Byzantium Viewed by the Arabs
This book studies the Arabic-Islamic view of Byzantium, tracing the Byzantine image as it evolved through centuries of warfare, contact, and exchanges. Including previously inaccessible material on the Arabic textual tradition on Byzantium, this investigation shows the significance of Byzantium to the Arab Muslim establishment and their appreciation of various facets of Byzantine culture and civilization. The Arabic-Islamic representation of the Byzantine Empire stretching from the reference to Byzantium in the Qur'an until the fall of Constantinople in 1453 is considered in terms of a few salient themes. The image of Byzantium reveals itself to be complex, non-monolithic, and self-referential. Formulating an alternative appreciation to the politics of confrontation and hostility that so often underlies scholarly discourse on Muslim-Byzantine relations, this book presents the schemes developed by medieval authors to reinterpret aspects of their own history, their own self-definition, and their own view of the world.
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LibraryThing ReviewUser Review - LibraryThing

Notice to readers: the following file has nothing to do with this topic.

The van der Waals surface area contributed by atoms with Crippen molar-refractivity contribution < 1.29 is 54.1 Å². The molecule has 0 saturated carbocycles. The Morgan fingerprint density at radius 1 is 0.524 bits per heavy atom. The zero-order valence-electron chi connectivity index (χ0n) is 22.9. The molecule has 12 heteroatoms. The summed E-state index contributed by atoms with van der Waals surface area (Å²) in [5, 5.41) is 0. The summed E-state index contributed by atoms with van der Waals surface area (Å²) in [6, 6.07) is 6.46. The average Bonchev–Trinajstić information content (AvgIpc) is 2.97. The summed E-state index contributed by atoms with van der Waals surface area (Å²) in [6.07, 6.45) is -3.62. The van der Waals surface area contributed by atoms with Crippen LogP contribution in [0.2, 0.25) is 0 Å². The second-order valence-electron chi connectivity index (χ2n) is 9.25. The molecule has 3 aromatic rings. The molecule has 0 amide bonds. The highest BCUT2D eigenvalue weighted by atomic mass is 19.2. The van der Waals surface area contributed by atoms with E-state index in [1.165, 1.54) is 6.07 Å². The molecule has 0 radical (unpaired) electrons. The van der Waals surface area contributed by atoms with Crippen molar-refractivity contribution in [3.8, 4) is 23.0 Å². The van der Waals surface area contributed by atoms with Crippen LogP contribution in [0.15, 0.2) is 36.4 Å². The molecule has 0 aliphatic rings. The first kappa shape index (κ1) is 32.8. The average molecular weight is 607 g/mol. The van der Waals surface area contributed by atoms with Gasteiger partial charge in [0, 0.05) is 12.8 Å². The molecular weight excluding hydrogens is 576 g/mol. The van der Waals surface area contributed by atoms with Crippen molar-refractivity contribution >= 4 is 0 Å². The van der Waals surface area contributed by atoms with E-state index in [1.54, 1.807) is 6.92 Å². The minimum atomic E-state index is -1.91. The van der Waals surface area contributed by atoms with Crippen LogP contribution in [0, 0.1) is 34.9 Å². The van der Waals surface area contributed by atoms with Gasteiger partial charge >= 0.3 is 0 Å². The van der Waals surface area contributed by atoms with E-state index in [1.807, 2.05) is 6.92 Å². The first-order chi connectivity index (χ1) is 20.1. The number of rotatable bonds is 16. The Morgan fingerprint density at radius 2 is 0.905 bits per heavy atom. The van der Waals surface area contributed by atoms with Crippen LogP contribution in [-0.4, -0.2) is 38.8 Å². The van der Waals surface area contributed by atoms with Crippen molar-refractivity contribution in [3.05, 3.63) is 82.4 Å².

I quite enjoyed reading this book. El Cheikh's style leans toward the narrative, thus it flows well. She also has a taste for recording little details that bring the history to life. These pleasant features aside, her organization is less than coherent at points and its not at all clear what argument unifies the monograph as a whole.
Review: Byzantium Viewed by the ArabsUser Review - Lucas - Goodreads
Nadia Maria El Cheikh has produced a tremendous work of scholarship on Arab intellectual history in the Middle Ages. The premise of the book is exactly what the title says. Fortunately, El Cheikh is ... Read full review
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No preview available - 2006